Police spokesman Ricardo Henson about Officer Benjamin “We are still mourning the  loss of our close friend”

POSTED: 09/16/15 11:04 PM

St. Maarten / By Andrew Dick -The entire police force is still mourning the death of its close friend and colleague Officer Gamali Benjamin police spokesman Chief Inspector Ricardo Henson said yesterday. What is the physiological state of the police, since the shooting of the officer on duty? “Not only police officers continue to mourn his death, the entire community does. As you know officer Benjamin was well known and well-liked by the entire community. They appreciated him for the way he did his work and carried himself. He did his job very firm, but also fair. Officer Benjamin will live in the hearts and minds of his fellow police officers. The life of Officer Benjamin will not go in vain, as the entire police force continues to perform its duty with the highest professionalism, and providing safety and security for the entire community and the visitors to country St. Maarten,” Henson said.

Many remember the day of August 5, when two robbers on a motor bike decided to storm in Oro Diamante Jewelry Store on the Front Street.  At the time, it seemed that the two had everything worked out to go in, take jewelry and escape on a bike however the officers of the police bike patrol were alerted to the robbery and met them head on. A shooting match transpired and Officer Benjamin was shot while he shot one of the thieves in the stomach and knee. Bystanders recall the day as one of the worst days of their lives. Some even avoid walking through that particular section of Front Street.

The Gamali Benjamin Foundation will cater to counseling officers who went through traumatic experiences. Recently the foundation raised close to $15,000 that will go towards the education of the late officer’s five-year-old son.

The police department has joined forces with other departments within the Justice Ministry to increase manpower, conduct more general controls and increase visibility not only in the Philipsburg area, but also in all residential areas. The police department, as part of its safety program for workers, has ordered additional bulletproof vests for all police officers. Henson did not give a timeline for the arrival of the vests.

Minister of Justice Dennis Richardson announced stiff measures almost immediately after the August 5 shooting that will into go effect as soon as possible. Richardson said at the time these measures will curb the spate of crime. The measures include immediately filling twenty vacancies in the police force. In cooperation with other law enforcement agencies there will be heightened patrols in Philipsburg. Additional bulletproof vests and other materials are presently being ordered to help ensure the personal safety of all police officers, Richardson said.

The banning of motorbikes, scooters and quads from Front Street, Back Street, Cannegieter Street and all associated side streets is also under consideration. Pending the completion of these measures, the police will establish checkpoints, carry out preventative searches and execute joint controls in cooperation with other law enforcement agencies such as the Customs and the Immigration Department.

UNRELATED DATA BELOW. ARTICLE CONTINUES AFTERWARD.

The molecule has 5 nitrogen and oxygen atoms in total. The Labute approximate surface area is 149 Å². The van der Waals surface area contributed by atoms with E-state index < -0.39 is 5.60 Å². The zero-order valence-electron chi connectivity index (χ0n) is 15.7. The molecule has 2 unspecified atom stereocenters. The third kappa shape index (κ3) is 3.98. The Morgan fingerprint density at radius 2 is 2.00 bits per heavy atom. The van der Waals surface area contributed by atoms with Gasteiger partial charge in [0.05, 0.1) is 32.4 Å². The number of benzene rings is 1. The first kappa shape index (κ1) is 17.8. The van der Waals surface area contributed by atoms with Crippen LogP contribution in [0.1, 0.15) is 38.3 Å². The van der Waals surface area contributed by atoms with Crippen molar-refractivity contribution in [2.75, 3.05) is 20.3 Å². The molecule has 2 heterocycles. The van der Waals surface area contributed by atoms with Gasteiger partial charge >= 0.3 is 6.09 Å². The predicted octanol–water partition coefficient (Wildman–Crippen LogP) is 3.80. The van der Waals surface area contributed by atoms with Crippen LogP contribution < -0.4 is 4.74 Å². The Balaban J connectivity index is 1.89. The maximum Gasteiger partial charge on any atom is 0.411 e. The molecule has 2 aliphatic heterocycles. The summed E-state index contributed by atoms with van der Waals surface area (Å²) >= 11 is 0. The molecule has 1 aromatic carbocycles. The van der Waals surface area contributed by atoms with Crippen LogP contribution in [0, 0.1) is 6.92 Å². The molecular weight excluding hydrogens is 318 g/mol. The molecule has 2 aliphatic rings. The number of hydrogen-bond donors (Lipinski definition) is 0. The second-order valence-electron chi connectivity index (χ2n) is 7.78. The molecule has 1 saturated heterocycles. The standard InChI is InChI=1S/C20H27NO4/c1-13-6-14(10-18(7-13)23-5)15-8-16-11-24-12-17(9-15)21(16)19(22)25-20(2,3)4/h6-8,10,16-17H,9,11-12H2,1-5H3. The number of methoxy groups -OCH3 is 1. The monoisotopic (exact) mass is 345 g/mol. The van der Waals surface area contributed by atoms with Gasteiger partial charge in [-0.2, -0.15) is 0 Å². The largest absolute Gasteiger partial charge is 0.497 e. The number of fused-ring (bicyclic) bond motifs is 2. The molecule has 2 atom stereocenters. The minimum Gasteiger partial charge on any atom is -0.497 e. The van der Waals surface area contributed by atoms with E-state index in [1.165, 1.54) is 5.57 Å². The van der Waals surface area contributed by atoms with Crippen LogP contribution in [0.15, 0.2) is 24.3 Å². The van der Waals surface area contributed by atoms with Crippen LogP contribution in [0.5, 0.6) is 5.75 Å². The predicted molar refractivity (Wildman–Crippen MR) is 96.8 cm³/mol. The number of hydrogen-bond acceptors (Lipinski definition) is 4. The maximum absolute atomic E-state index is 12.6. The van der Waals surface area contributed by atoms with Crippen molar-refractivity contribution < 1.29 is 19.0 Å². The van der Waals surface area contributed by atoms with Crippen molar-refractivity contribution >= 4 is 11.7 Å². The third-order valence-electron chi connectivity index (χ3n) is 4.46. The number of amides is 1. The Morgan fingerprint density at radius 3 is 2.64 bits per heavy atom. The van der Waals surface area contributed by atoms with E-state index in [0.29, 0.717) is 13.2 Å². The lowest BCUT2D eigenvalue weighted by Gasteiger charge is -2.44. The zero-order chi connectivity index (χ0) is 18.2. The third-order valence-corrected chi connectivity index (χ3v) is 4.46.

Richardson said high value sales points and shops which do not take security measures have become “a lightning rod” for armed robberies, thereby endangering the lives of their personnel, clients, innocent passersby and law enforcement officers who rush to their aid. He said the ministry will research the possibility to establish compulsory security measures that have to be taken by all businesses. He said too that public/private partnerships will be pursued and established towards the strengthening of security measures. “As one of the focus points of the aforementioned joint controls the Customs services and the Coast Guard will increase their focus on combating the illegal import of weapons,” he said.


“The management team of the police force has taken all the necessary steps to ensure that its workers get the necessary psychological assistance during and after any crisis situation,” Henson says. “About four months ago the police force send five officers to Curacao, to follow the one week-course in “Bedrijven Opvang Team”. This is a support team of colleagues that provides assistance during or after crisis situations to officers who needs moral support.

As far as manpower and adding more local officers to the force Henson says, there is no set date to start a new course but the police hope that this can take place within short.

The police do have three basic tips for the public; be aware of your surroundings at all times, be alert for suspicious people and vehicles and avoid dangerous situations. Advice for the business sector in Philipsburg during these times, Henson says “Not only businesses but the entire community should take all necessary precautions to make sure they don’t become a victim of crime.”

“When it comes to money people are advised not to flash large amounts, carry money in a safe place by putting their wallets in their front pockets and carry their purses close to their body, watching out for suspicious people near ATMs, keeping children close and paying attention to the people walking in front of and behind them in crowded places to avoid pickpockets. We also advise that people keep their keys in their hand when returning to the cars or their home so they can be ready to open the door, checking their front and back seat for people who might be hiding in it before they get in and locking their doors after they’ve gotten inside,” Henson says.

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